Welcome to the WWII Forums! Log in or Sign up to interact with the community.

First American soldier to die in Europe

Discussion in 'Western Europe 1939 - 1942' started by ww2thebigone, Aug 19, 2016.

  1. ww2thebigone

    ww2thebigone Member

    Joined:
    Mar 28, 2016
    Messages:
    54
    Likes Received:
    24
    Location:
    Baton Rouge, Louisiana
    Otto and YugoslavPartisan like this.
  2. YugoslavPartisan

    YugoslavPartisan Drug

    Joined:
    Dec 27, 2015
    Messages:
    1,534
    Likes Received:
    182
    Location:
    Pannonia
    Interesting story.
     
  3. Sheldrake

    Sheldrake Member

    Joined:
    Jan 5, 2013
    Messages:
    1,393
    Likes Received:
    346
    Location:
    London UK
    Where is loustabout buried? I couldn't see any mention of the cemetery.



    Besides the lessons learned for D day the germans also switched two Panzer divisions, a parachute divisionj and four bomber groups from the East Front to the West. TYhios was under a Hitler order 18th July. The other big success for the allies was that some of the germans convinced themselves that success at Dieppe meant that the Atlantic Wall worked.
     
  4. RichTO90

    RichTO90 Well-Known Member

    Joined:
    Aug 7, 2015
    Messages:
    1,503
    Likes Received:
    489
    I've always wondered which divisions those were? In the three months after Dieppe:

    1. Panzer went to 15. Armee on 25 December 1942 for rebuilding and went to Greece on 31 May 1943, possibly as a reaction to MINCEMEAT.
    6. Panzer was already in France for rebuilding (since mid-May) and returned to the Ostfront in December 1942..
    7. Panzer was already in France for rebuilding (since mid-May), went to southern France in reaction to TORCH and then returned to the Ostfront on 19 December 1942.
    10. Panzer was already in France rebuilding (since mid-May) and went to Tunis in reaction to TORCH.
    26. Panzer was formed in France in September 1942, but went to Italy in reaction to AVALANCHE.
    1. and 2. SS went to France 9 November 1942 for rebuilding and returned to the Ostfront in February 1943.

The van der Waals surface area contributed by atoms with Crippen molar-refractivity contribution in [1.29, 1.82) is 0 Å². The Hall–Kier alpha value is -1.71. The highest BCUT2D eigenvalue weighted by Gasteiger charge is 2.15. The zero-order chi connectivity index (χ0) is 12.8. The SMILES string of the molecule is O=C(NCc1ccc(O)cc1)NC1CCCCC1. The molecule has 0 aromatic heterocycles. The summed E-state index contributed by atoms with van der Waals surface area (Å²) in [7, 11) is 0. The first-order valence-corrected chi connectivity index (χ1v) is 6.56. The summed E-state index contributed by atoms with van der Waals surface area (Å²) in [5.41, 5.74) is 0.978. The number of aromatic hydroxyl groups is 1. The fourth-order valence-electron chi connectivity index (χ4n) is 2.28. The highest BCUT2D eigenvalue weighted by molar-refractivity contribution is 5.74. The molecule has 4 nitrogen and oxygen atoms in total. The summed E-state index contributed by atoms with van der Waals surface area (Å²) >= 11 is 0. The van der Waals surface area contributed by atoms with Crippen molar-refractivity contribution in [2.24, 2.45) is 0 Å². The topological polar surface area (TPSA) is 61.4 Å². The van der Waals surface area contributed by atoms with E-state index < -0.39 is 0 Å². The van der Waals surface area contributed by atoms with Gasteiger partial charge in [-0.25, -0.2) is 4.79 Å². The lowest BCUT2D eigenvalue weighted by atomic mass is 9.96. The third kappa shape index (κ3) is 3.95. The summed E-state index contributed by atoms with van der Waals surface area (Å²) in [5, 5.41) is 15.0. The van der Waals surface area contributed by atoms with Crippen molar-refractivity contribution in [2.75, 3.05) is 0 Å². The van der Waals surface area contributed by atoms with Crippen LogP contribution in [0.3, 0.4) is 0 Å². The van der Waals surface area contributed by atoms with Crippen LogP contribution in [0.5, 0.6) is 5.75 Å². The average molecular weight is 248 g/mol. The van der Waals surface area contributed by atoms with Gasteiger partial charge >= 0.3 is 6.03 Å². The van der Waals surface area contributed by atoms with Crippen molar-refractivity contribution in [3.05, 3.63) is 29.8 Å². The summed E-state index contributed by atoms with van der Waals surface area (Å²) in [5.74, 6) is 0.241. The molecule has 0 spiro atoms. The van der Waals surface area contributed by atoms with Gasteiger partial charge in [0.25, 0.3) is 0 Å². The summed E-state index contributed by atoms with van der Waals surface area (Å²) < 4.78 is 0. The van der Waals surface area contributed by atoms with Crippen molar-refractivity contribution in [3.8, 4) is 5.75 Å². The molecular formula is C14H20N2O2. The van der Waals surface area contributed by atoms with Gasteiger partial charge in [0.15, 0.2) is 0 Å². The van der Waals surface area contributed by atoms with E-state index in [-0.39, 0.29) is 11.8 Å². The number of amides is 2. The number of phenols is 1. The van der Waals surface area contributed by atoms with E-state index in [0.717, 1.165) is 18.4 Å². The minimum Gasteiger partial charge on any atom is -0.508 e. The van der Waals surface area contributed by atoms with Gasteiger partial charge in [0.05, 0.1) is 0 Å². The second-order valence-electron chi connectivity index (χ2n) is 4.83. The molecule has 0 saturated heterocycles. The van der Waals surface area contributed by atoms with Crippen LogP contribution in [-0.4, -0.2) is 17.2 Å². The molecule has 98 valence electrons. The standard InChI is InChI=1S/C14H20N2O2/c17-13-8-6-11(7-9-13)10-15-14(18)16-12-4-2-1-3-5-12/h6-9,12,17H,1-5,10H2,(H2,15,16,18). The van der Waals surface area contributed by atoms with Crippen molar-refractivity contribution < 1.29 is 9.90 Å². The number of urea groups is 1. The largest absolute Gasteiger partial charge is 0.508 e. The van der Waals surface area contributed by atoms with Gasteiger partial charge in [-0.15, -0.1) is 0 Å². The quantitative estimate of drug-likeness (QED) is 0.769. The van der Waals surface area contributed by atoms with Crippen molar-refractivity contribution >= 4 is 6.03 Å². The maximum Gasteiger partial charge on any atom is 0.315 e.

9. and 10. SS were formed in France 1 February 1943.

    Small beer for the notion they "switched" two Panzer divisions there as reaction.

    Ditto the FJD. Parts of 7. Flieger went to France in summer 1942 for HERAKLES and were already there before going off to Tunis in reaction to TORCH. The others did not exist yet. 1. FJD was formed in France in May 1943.

    I suspect the real story on the "bomber groups" is different too?
     
  5. Sheldrake

    Sheldrake Member

    Joined:
    Jan 5, 2013
    Messages:
    1,393
    Likes Received:
    346
    Location:
    London UK
    Here is a copy of a translation of Hitler's orders
     
  6. RichTO90

    RichTO90 Well-Known Member

    Joined:
    Aug 7, 2015
    Messages:
    1,503
    Likes Received:
    489
    Sorry, but that is really putting the cart before the horse. Hitler's order was 9 July 1942. Dieppe was 18 August. None of those moves occurred before Dieppe and I have given the chronology for after Dieppe.
     
  7. Sheldrake

    Sheldrake Member

    Joined:
    Jan 5, 2013
    Messages:
    1,393
    Likes Received:
    346
    Location:
    London UK
    As you can read, Hitler's orders were in response to the preparations for the Dieppe operation. I.e a consequence of Op Rutter/Jubilee. Cause "Op Rutter/Jubilee" : Effect "Hitler orders the transfer of forces to the Western Front. Cock-up theory.

    Montgomery recommended that the operation be cancelled because of the security risk of the long delay. (he feared enemy agents) However, Hitler's successful anticipation of this "invasion" may have reinforced his misplaced confidence.
     
  8. RichTO90

    RichTO90 Well-Known Member

    Joined:
    Aug 7, 2015
    Messages:
    1,503
    Likes Received:
    489
    Yes, I can read, but now I'm confused. Are you saying that Hitler's 9 July order was a reaction to Combined Operations April-May planning for Operation Rutter? If so, then how did he know?

    Indeed, there does seem to be some sort of cause-and-effect cock-up going on here. Hitler was anticipating the possibility of a British invasion of some type in an attempt to support the Soviet Union. However, the Dieppe Raid of 18 August did not cause Hitler to anticipate that possibility.

    Nor did his anticipatory orders actual result in the effect usually ascribed to them. Two Panzer divisions and a FJD were not moved to France in order to oppose the anticipated British attack. You could argue that the two SS divisions forming in France, 9. and 10., were possibly kept there in such an anticipation, except that just about as soon as they were operational they were shipped off the stabilize a situation on the Ostfront.

    Nor do I see the relevance of Montgomery's recommendation to what cause-and-effect was in play?
     
  9. Sheldrake

    Sheldrake Member

    Joined:
    Jan 5, 2013
    Messages:
    1,393
    Likes Received:
    346
    Location:
    London UK
    Mr cock-up was firmly in town.